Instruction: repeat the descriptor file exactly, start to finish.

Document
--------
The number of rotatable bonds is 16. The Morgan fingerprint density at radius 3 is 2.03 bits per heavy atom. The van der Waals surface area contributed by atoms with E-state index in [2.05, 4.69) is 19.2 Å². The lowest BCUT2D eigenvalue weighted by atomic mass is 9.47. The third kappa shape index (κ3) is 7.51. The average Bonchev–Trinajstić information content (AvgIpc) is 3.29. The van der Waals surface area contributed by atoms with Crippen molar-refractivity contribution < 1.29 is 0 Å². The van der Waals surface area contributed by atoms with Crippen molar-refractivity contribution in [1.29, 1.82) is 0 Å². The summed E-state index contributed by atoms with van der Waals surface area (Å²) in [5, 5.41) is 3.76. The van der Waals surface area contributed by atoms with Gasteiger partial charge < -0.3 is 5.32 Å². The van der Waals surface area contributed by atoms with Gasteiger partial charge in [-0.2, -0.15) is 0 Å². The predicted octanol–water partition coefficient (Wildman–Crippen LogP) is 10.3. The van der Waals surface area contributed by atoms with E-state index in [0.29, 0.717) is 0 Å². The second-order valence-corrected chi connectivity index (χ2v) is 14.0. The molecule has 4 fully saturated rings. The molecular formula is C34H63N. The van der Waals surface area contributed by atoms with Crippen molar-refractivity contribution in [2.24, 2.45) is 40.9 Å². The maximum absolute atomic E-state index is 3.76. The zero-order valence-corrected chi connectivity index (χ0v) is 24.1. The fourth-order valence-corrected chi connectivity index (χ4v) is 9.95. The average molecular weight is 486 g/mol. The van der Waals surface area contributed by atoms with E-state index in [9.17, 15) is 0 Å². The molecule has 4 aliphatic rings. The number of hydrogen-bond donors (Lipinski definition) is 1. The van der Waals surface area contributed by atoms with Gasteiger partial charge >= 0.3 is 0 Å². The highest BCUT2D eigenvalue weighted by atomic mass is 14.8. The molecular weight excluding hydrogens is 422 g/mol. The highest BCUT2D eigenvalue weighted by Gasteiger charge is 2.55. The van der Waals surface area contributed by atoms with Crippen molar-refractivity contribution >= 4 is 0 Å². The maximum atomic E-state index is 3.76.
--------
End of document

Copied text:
The number of rotatable bonds is 16. The Morgan fingerprint density at radius 3 is 2.03 bits per heavy atom. The van der Waals surface area contributed by atoms with E-state index in [2.05, 4.69) is 19.2 Å². The lowest BCUT2D eigenvalue weighted by atomic mass is 9.47. The third kappa shape index (κ3) is 7.51. The average Bonchev–Trinajstić information content (AvgIpc) is 3.29. The van der Waals surface area contributed by atoms with Crippen molar-refractivity contribution < 1.29 is 0 Å². The van der Waals surface area contributed by atoms with Crippen molar-refractivity contribution in [1.29, 1.82) is 0 Å². The summed E-state index contributed by atoms with van der Waals surface area (Å²) in [5, 5.41) is 3.76. The van der Waals surface area contributed by atoms with Gasteiger partial charge < -0.3 is 5.32 Å². The van der Waals surface area contributed by atoms with Gasteiger partial charge in [-0.2, -0.15) is 0 Å². The predicted octanol–water partition coefficient (Wildman–Crippen LogP) is 10.3. The van der Waals surface area contributed by atoms with E-state index in [0.29, 0.717) is 0 Å². The second-order valence-corrected chi connectivity index (χ2v) is 14.0. The molecule has 4 fully saturated rings. The molecular formula is C34H63N. The van der Waals surface area contributed by atoms with Crippen molar-refractivity contribution in [2.24, 2.45) is 40.9 Å². The maximum absolute atomic E-state index is 3.76. The zero-order valence-corrected chi connectivity index (χ0v) is 24.1. The fourth-order valence-corrected chi connectivity index (χ4v) is 9.95. The average molecular weight is 486 g/mol. The van der Waals surface area contributed by atoms with E-state index in [9.17, 15) is 0 Å². The molecule has 4 aliphatic rings. The number of hydrogen-bond donors (Lipinski definition) is 1. The van der Waals surface area contributed by atoms with Gasteiger partial charge >= 0.3 is 0 Å². The highest BCUT2D eigenvalue weighted by atomic mass is 14.8. The molecular weight excluding hydrogens is 422 g/mol. The highest BCUT2D eigenvalue weighted by Gasteiger charge is 2.55. The van der Waals surface area contributed by atoms with Crippen molar-refractivity contribution >= 4 is 0 Å². The maximum atomic E-state index is 3.76.